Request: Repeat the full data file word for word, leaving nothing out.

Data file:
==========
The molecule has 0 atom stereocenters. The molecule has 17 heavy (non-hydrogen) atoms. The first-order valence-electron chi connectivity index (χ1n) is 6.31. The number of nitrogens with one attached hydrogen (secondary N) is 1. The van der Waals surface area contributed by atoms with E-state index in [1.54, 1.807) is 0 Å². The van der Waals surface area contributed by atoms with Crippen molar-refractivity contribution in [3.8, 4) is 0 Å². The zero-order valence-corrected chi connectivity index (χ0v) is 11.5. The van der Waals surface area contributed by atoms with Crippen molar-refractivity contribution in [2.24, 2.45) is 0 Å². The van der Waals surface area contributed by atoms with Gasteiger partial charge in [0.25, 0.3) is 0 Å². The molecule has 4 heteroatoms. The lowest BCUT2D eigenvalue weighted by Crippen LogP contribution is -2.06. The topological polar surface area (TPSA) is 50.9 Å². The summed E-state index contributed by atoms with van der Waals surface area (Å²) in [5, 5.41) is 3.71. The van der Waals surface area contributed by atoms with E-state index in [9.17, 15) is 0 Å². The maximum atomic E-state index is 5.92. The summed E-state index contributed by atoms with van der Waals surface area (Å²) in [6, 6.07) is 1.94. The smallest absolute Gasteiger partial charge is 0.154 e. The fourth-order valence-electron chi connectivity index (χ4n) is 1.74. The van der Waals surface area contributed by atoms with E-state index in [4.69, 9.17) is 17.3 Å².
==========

The molecule has 0 atom stereocenters. The molecule has 17 heavy (non-hydrogen) atoms. The first-order valence-electron chi connectivity index (χ1n) is 6.31. The number of nitrogens with one attached hydrogen (secondary N) is 1. The van der Waals surface area contributed by atoms with E-state index in [1.54, 1.807) is 0 Å². The van der Waals surface area contributed by atoms with Crippen molar-refractivity contribution in [3.8, 4) is 0 Å². The zero-order valence-corrected chi connectivity index (χ0v) is 11.5. The van der Waals surface area contributed by atoms with Crippen molar-refractivity contribution in [2.24, 2.45) is 0 Å². The van der Waals surface area contributed by atoms with Gasteiger partial charge in [0.25, 0.3) is 0 Å². The molecule has 4 heteroatoms. The lowest BCUT2D eigenvalue weighted by Crippen LogP contribution is -2.06. The topological polar surface area (TPSA) is 50.9 Å². The summed E-state index contributed by atoms with van der Waals surface area (Å²) in [5, 5.41) is 3.71. The van der Waals surface area contributed by atoms with E-state index in [9.17, 15) is 0 Å². The maximum atomic E-state index is 5.92. The summed E-state index contributed by atoms with van der Waals surface area (Å²) in [6, 6.07) is 1.94. The smallest absolute Gasteiger partial charge is 0.154 e. The fourth-order valence-electron chi connectivity index (χ4n) is 1.74. The van der Waals surface area contributed by atoms with E-state index in [4.69, 9.17) is 17.3 Å².